Eilean Donan at Dusk by Syxaxis Photography, Wikimedia Commons
Eilean Donan at Dusk by Syxaxis Photography, Wikimedia Commons

Eilean Donan Castle

The Eilean Donan Castle, which dates to the 7th century, was named after the 6th century Irish saint, Bishop Eilean Donan, who organized a settlement in the area. It has been featured in several films, notably the “Highlander” starring Sean Connery and “The World Is Not Enough”, one of the 007, James Bond films. While the castle was in ruins for over two centuries because it was a stronghold during the Jacobite revolution and subject to several sieges, in 1911, Lt. Colonel John Macrae-Gilstrap purchased it and sought to restore the castle to its prior form. He rebuilt the castle over the next two decades, with the intention of restoring the castle to the same appearance that it had in the 17th and early 18th centuries. The renovations were finally finished in 1932.

Why does Eilean Donan Castle have the reputation of being the most haunted castle in Scotland? Read on.  Vlad the Impaler wasn’t the only one to display “piked” heads.  Randolph, the Earl of Moray did exactly the same thing at Eilean Donan Castle in 1331 with 50 men.  The ghost of a “Lady Mary” has been sighted frequently in one of the bedrooms of the castle.  Additionally, during the Jacobite rebellion, forty-six Spanish soldiers in the castle were attacked and killed. It is believed that the castle hosts a ghost of one of the soldiers who was killed that day.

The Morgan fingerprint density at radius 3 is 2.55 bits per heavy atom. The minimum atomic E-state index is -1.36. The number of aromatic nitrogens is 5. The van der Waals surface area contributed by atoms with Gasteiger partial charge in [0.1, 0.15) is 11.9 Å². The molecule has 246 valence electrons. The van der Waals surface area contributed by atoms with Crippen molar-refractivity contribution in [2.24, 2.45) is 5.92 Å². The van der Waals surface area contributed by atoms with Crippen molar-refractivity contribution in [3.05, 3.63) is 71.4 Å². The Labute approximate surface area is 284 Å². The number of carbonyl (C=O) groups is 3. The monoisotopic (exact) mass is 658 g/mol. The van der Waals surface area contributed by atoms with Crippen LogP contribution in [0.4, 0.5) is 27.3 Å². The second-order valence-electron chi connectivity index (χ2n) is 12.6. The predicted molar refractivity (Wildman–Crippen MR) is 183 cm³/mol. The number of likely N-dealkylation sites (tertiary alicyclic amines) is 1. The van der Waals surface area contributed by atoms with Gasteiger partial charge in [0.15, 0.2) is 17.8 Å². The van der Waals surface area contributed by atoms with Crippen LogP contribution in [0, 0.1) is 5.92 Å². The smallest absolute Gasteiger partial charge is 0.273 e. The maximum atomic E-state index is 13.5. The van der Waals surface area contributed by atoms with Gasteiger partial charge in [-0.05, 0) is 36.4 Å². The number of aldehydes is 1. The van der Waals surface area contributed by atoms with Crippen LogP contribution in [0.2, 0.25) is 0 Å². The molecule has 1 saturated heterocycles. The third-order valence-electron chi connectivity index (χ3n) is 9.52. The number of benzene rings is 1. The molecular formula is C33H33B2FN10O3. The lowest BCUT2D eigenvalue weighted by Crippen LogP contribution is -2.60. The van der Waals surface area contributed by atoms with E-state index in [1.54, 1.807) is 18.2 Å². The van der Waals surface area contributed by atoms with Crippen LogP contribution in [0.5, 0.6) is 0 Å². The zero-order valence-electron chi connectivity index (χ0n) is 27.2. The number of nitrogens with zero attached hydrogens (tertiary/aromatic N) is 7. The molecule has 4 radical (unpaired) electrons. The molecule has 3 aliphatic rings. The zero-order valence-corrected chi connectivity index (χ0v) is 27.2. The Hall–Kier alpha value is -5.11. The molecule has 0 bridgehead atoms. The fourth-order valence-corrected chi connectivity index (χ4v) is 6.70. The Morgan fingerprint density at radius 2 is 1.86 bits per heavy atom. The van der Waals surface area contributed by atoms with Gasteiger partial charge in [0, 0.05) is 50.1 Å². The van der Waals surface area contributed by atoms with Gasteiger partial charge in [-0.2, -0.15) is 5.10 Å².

While one should probably avoid the busiest months (July, August, and September), Eilean Donan Castle is open for visiting every day from February 1st to March 24th from 10 AM to 5 PM.  From March 25th to October 29th, it is open from 10 AM to 6 PM.  Finally, from October 31st to December 30th, the castle is open from 10 AM to 4 PM. The castle is closed on Christmas day and Boxing day.  Specifically, in 2017, the castle is closed on the 11th, 14th, 17th, 18th & 25th of February. For further information, one can contact the castle directly at Eilean Donan Castle, Dornie by Kyle of Lochalsh, IV40 8DX, Scotland, main telephone #: 01599-555202.

Michele W.
Michele W.
Michele is a professional writer, editor, and visual artist. She is an avid traveler, who loves sharing tips and tricks to maximize one's travel experience. She's a quirky, imaginative individual with a heart of really good chicken soup.